On a September evening, in a large tent pitched outside his bank in downtown Lake Forest, Ed Wehmer took the microphone and addressed 350 people celebrating the 20th anniversary of what is now
The jocular 57-year-old is known in the banking industry for his plain-spoken comments.
But that evening he got nostalgic about the day when he opened the door to Lake Forest Bank & Trust in 1,200 square feet just around the corner.
"I had a briefcase and a phone the size of an old boot, and that was about it," Wehmer told the crowd, which included early investors, one of his five sisters and his dentist. "I had to call my wife and ask her to bring a card table over."
Today, Wintrust is the second-largest locally headquartered banking company, by deposit market share, after Chicago-based
It has $14.9 billion in assets.
Wintrust long downplayed its own name. Instead, it positioned Lake Forest Bank and its 14 other individual institutions — and their 50 brands — as community-style alternatives to large lenders. "Until recently, you never knew Wintrust existed," the chief executive told the gathering.
But Wintrust believes it's time for consumers to learn what it has to offer as a larger financial-services business, one of the ideas being that the heft behind the homey-sounding bank names will comfort savers worried about the safety of the banking industry.
The branding, now including billboards on Interstate 294 and radio advertisements, is "a big move for us because we don't want to lose our positioning as the local alternative to the big banks," Wehmer said in an interview. "In the long run, it's going to be walking the walk, not just talking the talk."
Balancing his bank's identity shift hasn't been his only challenge. Don't get him started on the regulatory environment.
Having numerous individual bank charters has meant that Wintrust is subject to regulatory exams for each one. Wehmer jokes that he feels like he's working "at a teaching hospital most of the time," with someone "always poking and prodding somewhere."
That's not his only metaphor: "It's like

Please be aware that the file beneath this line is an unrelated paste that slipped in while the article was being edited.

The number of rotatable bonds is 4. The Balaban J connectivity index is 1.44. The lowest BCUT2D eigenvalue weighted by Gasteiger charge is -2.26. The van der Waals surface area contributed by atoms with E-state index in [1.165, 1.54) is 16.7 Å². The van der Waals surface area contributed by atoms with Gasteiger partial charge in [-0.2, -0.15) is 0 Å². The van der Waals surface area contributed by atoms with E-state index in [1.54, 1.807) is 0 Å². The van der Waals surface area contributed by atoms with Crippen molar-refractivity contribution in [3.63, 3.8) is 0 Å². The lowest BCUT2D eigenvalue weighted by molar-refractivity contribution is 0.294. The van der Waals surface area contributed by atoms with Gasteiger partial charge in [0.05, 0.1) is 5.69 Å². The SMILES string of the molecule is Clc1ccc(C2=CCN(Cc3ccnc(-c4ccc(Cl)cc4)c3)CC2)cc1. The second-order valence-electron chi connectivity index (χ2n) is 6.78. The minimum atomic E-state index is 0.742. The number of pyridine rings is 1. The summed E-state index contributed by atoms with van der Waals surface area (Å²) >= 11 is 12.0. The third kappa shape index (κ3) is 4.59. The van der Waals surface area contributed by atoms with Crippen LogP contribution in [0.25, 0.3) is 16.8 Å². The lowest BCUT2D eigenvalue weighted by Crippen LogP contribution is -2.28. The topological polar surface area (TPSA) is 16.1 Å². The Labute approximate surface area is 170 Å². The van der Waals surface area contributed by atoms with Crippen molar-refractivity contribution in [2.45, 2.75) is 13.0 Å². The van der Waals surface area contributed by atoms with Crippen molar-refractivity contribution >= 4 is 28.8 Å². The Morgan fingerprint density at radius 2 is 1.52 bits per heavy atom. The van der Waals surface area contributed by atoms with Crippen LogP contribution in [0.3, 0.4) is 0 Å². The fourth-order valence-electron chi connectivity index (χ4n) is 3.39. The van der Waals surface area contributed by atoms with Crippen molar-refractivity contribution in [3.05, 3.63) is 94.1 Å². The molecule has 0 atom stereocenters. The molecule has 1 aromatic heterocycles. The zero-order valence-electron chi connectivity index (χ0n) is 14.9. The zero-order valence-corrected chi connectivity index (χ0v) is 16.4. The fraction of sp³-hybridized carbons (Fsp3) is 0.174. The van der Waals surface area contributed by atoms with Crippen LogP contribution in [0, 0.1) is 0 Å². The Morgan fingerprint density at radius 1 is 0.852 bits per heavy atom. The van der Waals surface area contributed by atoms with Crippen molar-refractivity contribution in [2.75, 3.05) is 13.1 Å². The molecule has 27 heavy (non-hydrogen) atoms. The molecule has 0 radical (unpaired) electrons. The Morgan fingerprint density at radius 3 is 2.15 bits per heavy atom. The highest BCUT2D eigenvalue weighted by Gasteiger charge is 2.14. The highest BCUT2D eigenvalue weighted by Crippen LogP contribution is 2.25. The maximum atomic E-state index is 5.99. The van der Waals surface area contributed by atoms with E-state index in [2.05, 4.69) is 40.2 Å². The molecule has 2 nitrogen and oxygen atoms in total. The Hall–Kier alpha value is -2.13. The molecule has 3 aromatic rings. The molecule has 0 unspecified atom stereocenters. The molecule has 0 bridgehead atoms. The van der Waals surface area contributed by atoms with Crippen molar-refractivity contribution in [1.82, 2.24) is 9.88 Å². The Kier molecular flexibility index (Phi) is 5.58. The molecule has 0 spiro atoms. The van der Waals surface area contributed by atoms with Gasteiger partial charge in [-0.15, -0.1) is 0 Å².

," Wehmer said. "We have a huge compliance staff, 36 people, and they're trying to navigate the ship and monitor all the space junk flying around up there, on convoluted orbits bumping into each other."
Along with $97 billion-asset Northern Trust, Wintrust has repaid the
's Troubled Asset Relief Program. No longer subject to bank bailout rules, the banks regained more freedom to set executive pay, entertain clients and do deals as they see fit.
Since April 2010, Wintrust has acquired seven banks, including six failed ones, and has been one of the few midsize Chicago lenders to remain consistently profitable. Wehmer said he wouldn't be surprised if Wintrust emerges with $20 billion in assets, as long as bank failures continue and fatigued banks look to sell.
It feeds his "make no little plans" idea of Wintrust beating out midsize rivals
and First Midwest to become the leading locally based bank.
, R-Ill., considers Wehmer his go-to guy for feedback on banking matters, after meeting him through a Wintrust banker in
. When the economy collapsed in late 2008, Kirk asked Wehmer to head a group of about two dozen businessmen to keep him abreast, through conference calls, on how the crisis was affecting Wall Street, LaSalle Street and Main Street.
"Because of Ed's advice, I voted for the TARP legislation," Kirk said.
Kirk, then a U.S. representative, felt that vote might cost him his re-election. But the public came around to understanding its importance in possibly preventing the economy from falling off a cliff, he said.